Google Advises Legacy Android Users to Replace WebView with Chrome or Firefox

14. March 2015 at 17:52

A large number of Android smartphone users may soon find themselves in something of a security cul de sac. Google has confirmed that they will no longer be supplying updates or software patches for so called ‘legacy’ versions of their Android operating system. The announcement comes on the heels of the release of Android KitKat 4.4 and Lollipop 5.0; the most recent iterations of Google’s flagship operating system. Unfortunately, with more than 60% of all Android users still running legacy versions of the software, that decision puts millions of people at a heightened security risk. An exploitable bug in older versions of Android (specifically anything prior to, and including, Jellybean 4.3) has the potential to leave millions of Android users vulnerable to hacking and other cybercrimes.

The WebView Vulnerability

Google’s decision to abandon regular updates for its legacy software could be seen as little more than an inconvenience, were it not for a security flaw found in the WebView application built into all early versions of the software giant’s flagship operating system. The WebView software is used by all versions of Android to render web pages on smartphones and tablets. It is, essentially, the device’s interface with the World Wide Web. Unfortunately, as revealed on mobilephonedeals.uk, there is an inherent security flaw in all older versions of the WebView software that can be exploited by hackers to seed the user’s device with malware in order to capture their personal data. Newer versions of the Android operating system now use a Chromium based version of WebView that has eliminated the bug. However, that still leaves anyone using a legacy version of Android at loose ends and with no security update in sight.

Google Has Reasons

When the WebView bug was brought to light earlier this year, Google’s response was short and to the point. In the view of Google’s Android security team it was simply impractical to continue to develop security patches for older versions of WebView and the WebKit technology Android relies on to access the web. Adrian Ludwig, who works on the security team, addressed the issue in a recent blog post. He wrote, “WebKit alone is over five million lines of code and hundreds of developers are adding thousands of new commits every month, so in some instances applying vulnerability patches to a two plus year old branch of the WebKit requires changes to significant portions of the code and was no longer practical to do safely.” He went on to say that the number of people affected by the security issues should quickly diminish as consumers “upgrade or get new devices”. Ludwig did, however, offer an interim solution for legacy Android users.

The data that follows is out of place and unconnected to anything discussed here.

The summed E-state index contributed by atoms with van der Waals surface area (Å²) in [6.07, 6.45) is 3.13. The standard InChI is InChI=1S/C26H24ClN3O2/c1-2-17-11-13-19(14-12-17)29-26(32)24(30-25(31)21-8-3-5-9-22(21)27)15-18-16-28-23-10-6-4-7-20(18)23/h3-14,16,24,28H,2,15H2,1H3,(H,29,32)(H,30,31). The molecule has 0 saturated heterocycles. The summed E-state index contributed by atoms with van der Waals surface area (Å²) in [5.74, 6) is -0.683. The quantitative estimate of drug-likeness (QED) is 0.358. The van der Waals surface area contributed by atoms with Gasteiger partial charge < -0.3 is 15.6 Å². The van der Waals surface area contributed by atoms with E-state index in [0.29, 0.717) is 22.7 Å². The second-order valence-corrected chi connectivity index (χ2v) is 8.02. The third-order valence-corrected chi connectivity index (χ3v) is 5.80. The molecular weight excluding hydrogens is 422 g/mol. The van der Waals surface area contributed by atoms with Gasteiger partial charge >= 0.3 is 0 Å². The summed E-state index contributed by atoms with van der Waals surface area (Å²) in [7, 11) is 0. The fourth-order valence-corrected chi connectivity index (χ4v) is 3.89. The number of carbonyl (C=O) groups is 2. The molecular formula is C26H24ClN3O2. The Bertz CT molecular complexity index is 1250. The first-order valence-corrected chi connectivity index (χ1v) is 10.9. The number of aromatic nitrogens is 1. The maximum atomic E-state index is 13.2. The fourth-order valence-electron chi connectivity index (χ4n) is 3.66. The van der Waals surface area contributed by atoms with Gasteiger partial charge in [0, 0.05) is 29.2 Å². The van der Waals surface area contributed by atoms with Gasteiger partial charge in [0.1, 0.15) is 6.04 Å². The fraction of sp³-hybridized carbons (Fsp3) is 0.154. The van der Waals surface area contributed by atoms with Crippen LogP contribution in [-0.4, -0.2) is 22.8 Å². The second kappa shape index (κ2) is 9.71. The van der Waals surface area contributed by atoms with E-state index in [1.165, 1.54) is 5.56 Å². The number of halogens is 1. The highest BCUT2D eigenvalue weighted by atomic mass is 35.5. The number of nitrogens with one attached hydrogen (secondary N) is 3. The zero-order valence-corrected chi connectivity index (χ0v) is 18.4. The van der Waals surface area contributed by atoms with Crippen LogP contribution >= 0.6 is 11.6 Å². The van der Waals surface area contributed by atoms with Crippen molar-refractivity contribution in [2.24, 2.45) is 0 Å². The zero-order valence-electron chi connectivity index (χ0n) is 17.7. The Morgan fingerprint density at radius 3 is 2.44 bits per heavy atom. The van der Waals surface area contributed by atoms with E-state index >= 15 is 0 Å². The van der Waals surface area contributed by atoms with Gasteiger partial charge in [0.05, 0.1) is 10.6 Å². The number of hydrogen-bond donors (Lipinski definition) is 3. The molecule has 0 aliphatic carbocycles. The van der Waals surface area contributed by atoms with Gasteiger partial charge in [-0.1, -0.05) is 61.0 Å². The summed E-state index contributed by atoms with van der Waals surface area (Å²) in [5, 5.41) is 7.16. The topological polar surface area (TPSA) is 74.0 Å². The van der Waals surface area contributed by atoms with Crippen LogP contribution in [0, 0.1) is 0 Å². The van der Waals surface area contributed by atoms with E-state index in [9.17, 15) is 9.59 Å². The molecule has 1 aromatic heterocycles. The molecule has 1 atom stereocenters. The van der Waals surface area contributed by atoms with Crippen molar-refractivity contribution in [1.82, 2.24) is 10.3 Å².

Firefox and Chrome to the Rescue

While the number of Android users running legacy iterations of the software may be shrinking (albeit slowly), that still leaves a large number of consumers relying on the compromised versions of WebKit and WebView to access the internet. While the Google support team remains firm that they will not be developing a software patch to address the security issue, they have offered a viable solution for anyone running legacy versions of the Android operating system. They advise users to bypass the vulnerable WebView app by downloading, and using, an alternative browser on their smartphone or tablet. Google recommends Chrome or Firefox for anyone still running a legacy Android operating system, as both browsers receive regular security updates through Google Play. The Chrome and Firefox apps are easy to install, so even the less tech savvy Android users should have no trouble making the switch.

Apparently, Google is hoping that legacy Android users will soon make the upgrade to a newer handset running the latest iteration of its flagship operating system. Cynics might say that that is one reason they have abandoned security updates for older versions of the software. Be that as it may, the Android security team has at least offered a workable solution for anyone running a potentially vulnerable version of their operating system. The solution may not be ideal, but it does help provide legacy Android users with a greater measure of security.